THE ELIMINATION OF POVERTY
“To want to eliminate poverty means to want to heal the wounds of humanity along with its environmental and cultural, social, economic and religious relations.”
Pax et bonum to all of you!
The theme of this month, “The Elimination of Poverty,” becomes today a task that is more and more difficult. At the same time it is the responsibility of everyone. To be able to write these few lines, I have let myself be inspired by our present charism, which is more important than ever.
Of course, to eliminate poverty means to want to achieve at all cost the fundamental objective of a sustainable development, a development that answers not only the needs of people of our time, but also the needs of future generations. It is a struggle that necessitates fundamental requirements, such as, a change of behavior -- not only on a personal level -- but on a community level as well.
To want to eliminate poverty means to want to heal the wounds of humanity along with its environmental and cultural, social, economic and religious relations. To allow a child to dream of having a life without illness and without hunger in a country without conflicts cannot be only a utopia. To improve the life condition of these populations, it is an absolute priority (and one that is urgent) to achieve concrete actions through the realization of projects. In all of this our governments have a role to play if we want a just distribution of goods that would allow a universally balanced life.
The elimination of poverty also compels us to create a strong foundation in the faith and love of God and in the love for our neighbor as Jesus taught us in his commandment. The love for God and the love for our neighbor are deeply connected: “You shall love the Lord, your God, with all your heart, with all your soul, and with all your mind.” (Matthew 22: 37) “You shall love your neighbor as yourself.” (Matthew 22: 39)
Through our mission of announcing the faith in the strictest respect of the laws and in the liberty of conscience, we want to assure the values and pastoral propositions elaborated upon in our environment. For example : To educate, take care of and promote the person, the whole person; to awaken the conscience of every person; not merely have to worry about a person, but to welcome a person and give a person his/her just part.
God's love is not something far away in the heavens; on the contrary it is embodied in daily life. “If anyone says, ‘I love God’, but hates his brother, he is a liar; for whoever does not love a brother whom he has seen cannot love God whom he has not seen.” (1 John 4: 20) This love must become visible not only through material things and piety towards the poorest, but also through a real love filled with affection, responsibility, attention and listening.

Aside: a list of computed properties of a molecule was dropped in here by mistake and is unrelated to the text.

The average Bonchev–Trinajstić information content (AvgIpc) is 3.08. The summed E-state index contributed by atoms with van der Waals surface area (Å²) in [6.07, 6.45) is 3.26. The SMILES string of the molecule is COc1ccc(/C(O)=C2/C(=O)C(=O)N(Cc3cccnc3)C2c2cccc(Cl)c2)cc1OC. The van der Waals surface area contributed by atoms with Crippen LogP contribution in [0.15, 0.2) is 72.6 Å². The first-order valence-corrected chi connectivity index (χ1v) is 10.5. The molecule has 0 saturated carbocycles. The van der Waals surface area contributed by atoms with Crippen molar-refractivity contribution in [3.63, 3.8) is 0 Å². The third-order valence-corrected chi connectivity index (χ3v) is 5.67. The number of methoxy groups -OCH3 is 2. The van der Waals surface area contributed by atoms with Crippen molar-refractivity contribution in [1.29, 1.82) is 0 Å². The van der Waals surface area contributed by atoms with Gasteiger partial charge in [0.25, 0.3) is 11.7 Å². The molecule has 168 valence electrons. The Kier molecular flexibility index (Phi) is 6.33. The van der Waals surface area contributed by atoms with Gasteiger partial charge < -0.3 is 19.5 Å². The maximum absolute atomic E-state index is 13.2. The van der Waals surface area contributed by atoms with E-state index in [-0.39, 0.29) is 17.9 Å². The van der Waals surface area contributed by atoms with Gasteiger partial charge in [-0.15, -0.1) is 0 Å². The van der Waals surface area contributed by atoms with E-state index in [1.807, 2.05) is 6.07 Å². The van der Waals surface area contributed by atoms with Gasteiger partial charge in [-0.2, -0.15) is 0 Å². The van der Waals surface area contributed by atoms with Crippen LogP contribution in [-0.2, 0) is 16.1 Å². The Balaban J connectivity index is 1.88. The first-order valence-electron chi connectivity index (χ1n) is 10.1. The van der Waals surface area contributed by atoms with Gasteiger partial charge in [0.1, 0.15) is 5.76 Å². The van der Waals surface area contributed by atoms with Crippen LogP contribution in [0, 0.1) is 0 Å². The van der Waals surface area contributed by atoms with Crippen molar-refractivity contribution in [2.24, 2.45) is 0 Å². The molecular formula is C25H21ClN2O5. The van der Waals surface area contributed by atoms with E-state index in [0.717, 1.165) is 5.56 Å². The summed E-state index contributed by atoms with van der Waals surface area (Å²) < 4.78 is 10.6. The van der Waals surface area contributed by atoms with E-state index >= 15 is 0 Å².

This love implies its riches and risks, but this love has also been the mission of the Christ, which was to love to the point of giving up His own life. If we show this love for each other, everyone will recognize us as His disciples. This faith has allowed us to be begotten by God and therefore makes us all brothers and sisters. “Everyone who loves the father loves (also) the one begotten by him.” (1 John 5: 1) It is this love that will allow us to eliminate poverty on earth and to live together harmoniously in our civil societies following the example of the first Christian community: “All who believed were together and had all things in common; they would sell their property and possessions and divide them among all according to each one's need.” (Acts 2: 44)
Only in this way will “Our Father” make everything authentic on earth as it is in heaven as God thought: “In the beginning, when God created the heavens and the earth...” (Genesis 1: 1) “Then God said: Let us make man and woman in our image, after our likeness...” (Genesis 1: 26) “God created man in God’s image; in the divine image God created him; male and female God created them....” (Genesis 1: 27)
© Franciscan Sisters of the Poor